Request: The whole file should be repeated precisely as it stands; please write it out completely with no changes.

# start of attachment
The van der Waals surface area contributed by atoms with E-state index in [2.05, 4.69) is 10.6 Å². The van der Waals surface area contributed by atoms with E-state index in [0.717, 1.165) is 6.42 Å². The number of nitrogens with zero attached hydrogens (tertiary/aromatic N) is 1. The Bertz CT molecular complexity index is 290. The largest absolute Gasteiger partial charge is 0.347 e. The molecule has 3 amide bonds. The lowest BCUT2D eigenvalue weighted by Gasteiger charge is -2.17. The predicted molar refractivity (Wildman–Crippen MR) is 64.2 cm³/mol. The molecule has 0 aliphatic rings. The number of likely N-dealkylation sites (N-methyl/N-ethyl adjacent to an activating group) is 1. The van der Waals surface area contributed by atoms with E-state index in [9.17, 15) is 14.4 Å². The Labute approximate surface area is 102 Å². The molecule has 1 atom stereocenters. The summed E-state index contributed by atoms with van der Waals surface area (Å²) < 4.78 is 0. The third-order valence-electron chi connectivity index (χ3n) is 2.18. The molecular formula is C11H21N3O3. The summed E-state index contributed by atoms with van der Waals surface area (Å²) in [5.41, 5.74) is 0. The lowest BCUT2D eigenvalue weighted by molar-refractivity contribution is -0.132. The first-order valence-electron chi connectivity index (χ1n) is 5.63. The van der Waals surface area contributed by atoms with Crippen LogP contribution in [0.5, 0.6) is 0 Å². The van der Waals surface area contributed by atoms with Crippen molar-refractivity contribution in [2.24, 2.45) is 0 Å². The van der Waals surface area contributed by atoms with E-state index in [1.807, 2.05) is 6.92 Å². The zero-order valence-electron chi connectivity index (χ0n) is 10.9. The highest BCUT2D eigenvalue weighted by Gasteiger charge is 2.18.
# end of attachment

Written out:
The van der Waals surface area contributed by atoms with E-state index in [2.05, 4.69) is 10.6 Å². The van der Waals surface area contributed by atoms with E-state index in [0.717, 1.165) is 6.42 Å². The number of nitrogens with zero attached hydrogens (tertiary/aromatic N) is 1. The Bertz CT molecular complexity index is 290. The largest absolute Gasteiger partial charge is 0.347 e. The molecule has 3 amide bonds. The lowest BCUT2D eigenvalue weighted by Gasteiger charge is -2.17. The predicted molar refractivity (Wildman–Crippen MR) is 64.2 cm³/mol. The molecule has 0 aliphatic rings. The number of likely N-dealkylation sites (N-methyl/N-ethyl adjacent to an activating group) is 1. The van der Waals surface area contributed by atoms with E-state index in [9.17, 15) is 14.4 Å². The Labute approximate surface area is 102 Å². The molecule has 1 atom stereocenters. The summed E-state index contributed by atoms with van der Waals surface area (Å²) < 4.78 is 0. The third-order valence-electron chi connectivity index (χ3n) is 2.18. The molecular formula is C11H21N3O3. The summed E-state index contributed by atoms with van der Waals surface area (Å²) in [5.41, 5.74) is 0. The lowest BCUT2D eigenvalue weighted by molar-refractivity contribution is -0.132. The first-order valence-electron chi connectivity index (χ1n) is 5.63. The van der Waals surface area contributed by atoms with Crippen LogP contribution in [0.5, 0.6) is 0 Å². The van der Waals surface area contributed by atoms with Crippen molar-refractivity contribution in [2.24, 2.45) is 0 Å². The van der Waals surface area contributed by atoms with E-state index in [1.807, 2.05) is 6.92 Å². The zero-order valence-electron chi connectivity index (χ0n) is 10.9. The highest BCUT2D eigenvalue weighted by Gasteiger charge is 2.18.